Foreign Minister Heiko Maas issued the following statement today (31 July) prior to his visit to Warsaw:
My visit to Warsaw and attendance at the 75th anniversary of the Warsaw Uprising is a sign of particular trust, for which I am very grateful to the Polish Government. In destroying Warsaw almost completely and killing some 200,000 Poles, Germany unleashed appalling suffering on its neighbour during the suppression of the Warsaw Uprising. The resilience and the courage with which Poland stood up to the German occupation in 1944 is a testament to an overwhelming desire for freedom and self‑determination. Poland, and especially Warsaw, rebuilt itself after the war under its own steam, a fact that inspires great respect and humility in me.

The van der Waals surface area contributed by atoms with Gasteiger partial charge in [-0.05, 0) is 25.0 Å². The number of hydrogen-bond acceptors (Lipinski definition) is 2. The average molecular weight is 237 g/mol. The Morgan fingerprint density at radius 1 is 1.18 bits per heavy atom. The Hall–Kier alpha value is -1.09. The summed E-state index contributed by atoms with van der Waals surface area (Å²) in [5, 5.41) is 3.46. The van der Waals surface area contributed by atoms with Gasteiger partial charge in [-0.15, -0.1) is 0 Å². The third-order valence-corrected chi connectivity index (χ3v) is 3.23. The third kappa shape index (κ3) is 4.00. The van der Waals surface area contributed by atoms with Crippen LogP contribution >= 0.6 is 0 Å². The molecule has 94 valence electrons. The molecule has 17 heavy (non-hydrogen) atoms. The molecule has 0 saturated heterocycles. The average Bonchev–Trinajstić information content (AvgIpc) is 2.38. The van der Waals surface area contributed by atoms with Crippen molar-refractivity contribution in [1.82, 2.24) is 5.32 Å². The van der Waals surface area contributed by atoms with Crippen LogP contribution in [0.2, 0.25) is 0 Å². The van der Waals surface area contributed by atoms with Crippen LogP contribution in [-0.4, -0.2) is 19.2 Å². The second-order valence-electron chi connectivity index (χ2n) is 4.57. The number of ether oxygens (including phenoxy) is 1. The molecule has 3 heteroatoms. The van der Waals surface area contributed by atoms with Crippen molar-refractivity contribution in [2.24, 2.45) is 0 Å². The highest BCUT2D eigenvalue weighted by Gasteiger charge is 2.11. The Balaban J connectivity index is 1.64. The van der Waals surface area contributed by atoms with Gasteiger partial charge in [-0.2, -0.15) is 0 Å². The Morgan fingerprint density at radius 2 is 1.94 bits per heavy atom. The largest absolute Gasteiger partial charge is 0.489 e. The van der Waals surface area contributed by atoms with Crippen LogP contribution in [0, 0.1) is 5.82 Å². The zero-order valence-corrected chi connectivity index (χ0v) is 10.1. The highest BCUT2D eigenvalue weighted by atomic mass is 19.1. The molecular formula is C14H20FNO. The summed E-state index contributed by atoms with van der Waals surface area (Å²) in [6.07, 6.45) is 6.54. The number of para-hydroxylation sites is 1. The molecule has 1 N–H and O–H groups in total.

Today, Poland and Germany are united by a profound friendship and partnership, and we have many shared plans for the future. Specifically, we have set up the joint programme, “menschen gedenken” (remembering people), in which German and Polish pupils will work together to trace the fates of victims of German war crimes in Poland and of Holocaust victims and to document the past. The aim is for young Poles and Germans to get to know each other better so that German‑Polish friendship can continue to grow in the future while keeping memory of the past alive.